Black People : What ever happened to Progressive Democrats??

Discussion in 'Black People Open Forum' started by Putney Swope, Sep 24, 2009.

  1. Putney Swope

    Putney Swope Well-Known Member MEMBER

    Jun 27, 2009
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    with a majority in the House and the Senate, who are they bending over to??

    SEPTEMBER 24, 2009 Democrats Soften Financial Bill

    WASHINGTON -- Congressional Democrats and the White House are softening some elements of the Obama administration's proposal to overhaul financial-market supervision as they begin a push to win broader support for the bill.

    So far, Democrats and the White House haven't budged on the main tenets of the effort, which include tougher regulation of the country's largest financial companies and the creation of a new agency to protect consumers. But the changes are nonetheless significant and could eliminate some of the more polarizing aspects of the plan.

    Treasury Secretary Timothy Geithner testifies on Capitol Hill Wednesday.
    Republicans remain opposed to many parts of the proposal, and Democrats will have to count on broad support from within their ranks. Some of the changes reflect ideas pushed by conservative Democrats, which suggests an effort to ensure the party lines up behind the bill.

    House Financial Services Committee Chairman Barney Frank (D., Mass.) told lawmakers the plan would no longer require banks to offer customers "plain vanilla" versions of products such as mortgages and credit cards, one of the more populist components of the White House's proposal that had become a lightening rod of criticism from conservative Democrats, Republicans and business groups.

    He also said he would limit the types of companies that could face scrutiny by a proposed Consumer Financial Protection Agency by excluding real-estate brokers, accountants, retailers and others that aren't banks or financial-services companies. Rep. Frank said he felt that in some areas the White House had "overdrafted" the bill.
    Treasury Secretary Timothy Geithner told Rep. Frank's committee Wednesday that he was supportive of the changes.

    Congress Seeks Credit-Card Rules Sooner Banks Face Continued Push on Fees Wash Wire: Regulators, Lawmakers Tussle Text of Geithner's Remarks Meanwhile, Sen. Jack Reed (D., R.I.) introduced a bill to regulate derivatives that doesn't go as far as the White House's proposal, which would have required that complex financial products be traded on exchanges or electronic markets. His bill would require banks to process standard contracts only through a central clearinghouse. The White House has said trading contracts on exchanges would improve the transparency of a complicated market.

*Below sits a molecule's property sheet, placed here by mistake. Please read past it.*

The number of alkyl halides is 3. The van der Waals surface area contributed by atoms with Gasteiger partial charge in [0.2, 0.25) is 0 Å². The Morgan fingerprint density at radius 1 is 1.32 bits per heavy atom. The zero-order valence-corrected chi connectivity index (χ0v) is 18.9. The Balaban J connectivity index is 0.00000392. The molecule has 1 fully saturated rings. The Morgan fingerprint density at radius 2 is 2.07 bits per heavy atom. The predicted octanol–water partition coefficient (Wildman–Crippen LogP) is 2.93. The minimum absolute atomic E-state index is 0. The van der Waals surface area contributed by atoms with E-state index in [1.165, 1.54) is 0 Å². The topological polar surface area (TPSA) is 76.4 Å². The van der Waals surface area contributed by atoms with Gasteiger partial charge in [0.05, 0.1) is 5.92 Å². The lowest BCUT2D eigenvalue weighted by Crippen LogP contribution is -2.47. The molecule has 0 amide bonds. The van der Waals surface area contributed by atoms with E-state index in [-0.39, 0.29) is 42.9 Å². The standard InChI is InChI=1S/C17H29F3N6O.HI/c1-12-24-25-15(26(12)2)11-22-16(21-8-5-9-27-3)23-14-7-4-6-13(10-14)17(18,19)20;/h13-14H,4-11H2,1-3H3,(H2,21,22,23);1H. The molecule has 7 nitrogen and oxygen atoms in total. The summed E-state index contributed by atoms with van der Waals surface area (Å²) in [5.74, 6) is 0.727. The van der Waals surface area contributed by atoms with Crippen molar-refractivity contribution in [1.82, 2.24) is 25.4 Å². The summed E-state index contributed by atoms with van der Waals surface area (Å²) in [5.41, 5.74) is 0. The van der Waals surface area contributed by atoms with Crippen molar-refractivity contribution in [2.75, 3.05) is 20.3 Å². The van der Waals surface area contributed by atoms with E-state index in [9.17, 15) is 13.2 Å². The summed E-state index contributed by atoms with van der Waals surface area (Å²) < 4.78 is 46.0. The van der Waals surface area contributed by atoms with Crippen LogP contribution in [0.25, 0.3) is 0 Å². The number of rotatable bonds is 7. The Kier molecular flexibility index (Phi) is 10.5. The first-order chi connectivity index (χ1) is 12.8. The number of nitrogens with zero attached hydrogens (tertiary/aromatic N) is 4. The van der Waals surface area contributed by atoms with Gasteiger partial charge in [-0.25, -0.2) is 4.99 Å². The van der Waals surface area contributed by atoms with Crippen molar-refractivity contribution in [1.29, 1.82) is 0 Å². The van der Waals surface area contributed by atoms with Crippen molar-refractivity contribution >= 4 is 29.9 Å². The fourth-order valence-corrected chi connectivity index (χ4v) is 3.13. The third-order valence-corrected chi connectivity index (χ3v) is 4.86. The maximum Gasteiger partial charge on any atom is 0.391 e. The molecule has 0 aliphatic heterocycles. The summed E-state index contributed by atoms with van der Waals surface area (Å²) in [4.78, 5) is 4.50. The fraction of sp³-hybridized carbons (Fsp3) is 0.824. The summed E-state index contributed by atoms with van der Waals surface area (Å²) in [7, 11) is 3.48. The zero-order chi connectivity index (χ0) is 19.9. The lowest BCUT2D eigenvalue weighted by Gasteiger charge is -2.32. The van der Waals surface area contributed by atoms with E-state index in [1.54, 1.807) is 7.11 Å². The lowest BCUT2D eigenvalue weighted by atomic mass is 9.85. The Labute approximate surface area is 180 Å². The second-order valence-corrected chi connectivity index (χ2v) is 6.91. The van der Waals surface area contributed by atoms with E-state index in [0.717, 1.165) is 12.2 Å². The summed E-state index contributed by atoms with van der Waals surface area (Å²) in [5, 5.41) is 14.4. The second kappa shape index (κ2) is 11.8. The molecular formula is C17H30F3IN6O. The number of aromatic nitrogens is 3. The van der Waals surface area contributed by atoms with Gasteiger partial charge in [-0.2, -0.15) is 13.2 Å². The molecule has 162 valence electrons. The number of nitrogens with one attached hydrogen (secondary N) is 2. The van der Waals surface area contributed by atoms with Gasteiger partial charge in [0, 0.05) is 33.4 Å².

Plenty of questions remain, such as the future role of the Federal Reserve and how many bank regulators there should be. Many lawmakers in both parties want the consumer financial agency scrapped or further limited. But the moves this week by Democrats suggest they are willing to tailor parts of the bill to get broader support -- up to a point.

    "There are some concerns, but [Mr. Frank] is doing a good job of balancing concerns," said Rep. Melissa Bean of Illinois, an influential conservative Democrat who opposed the plain vanilla proposal. "I think there is a likelihood of support for the legislation because folks have been involved in the process."

    Other changes could be coming. The banking industry and Comptroller of the Currency John Dugan have criticized a plan to give states the ability to enforce consumer-protection laws against national banks such as Bank of America Corp. and Citigroup Inc. Mr. Frank has long supported such a move, but Wednesday acknowledged it was a controversial issue and that its future still hadn't been resolved.

    "It is something under discussion," Mr. Frank told reporters.

    Mr. Frank said he opposed an idea floated by Senate Banking Committee Chairman Christopher Dodd (D., Conn.) that would consolidate the supervision of banks under one federal agency. Mr. Frank suggested a compromise might be a new federal regulator to oversee nationally chartered banks, with the Federal Deposit Insurance Corp. overseeing state-chartered institutions.

    full article;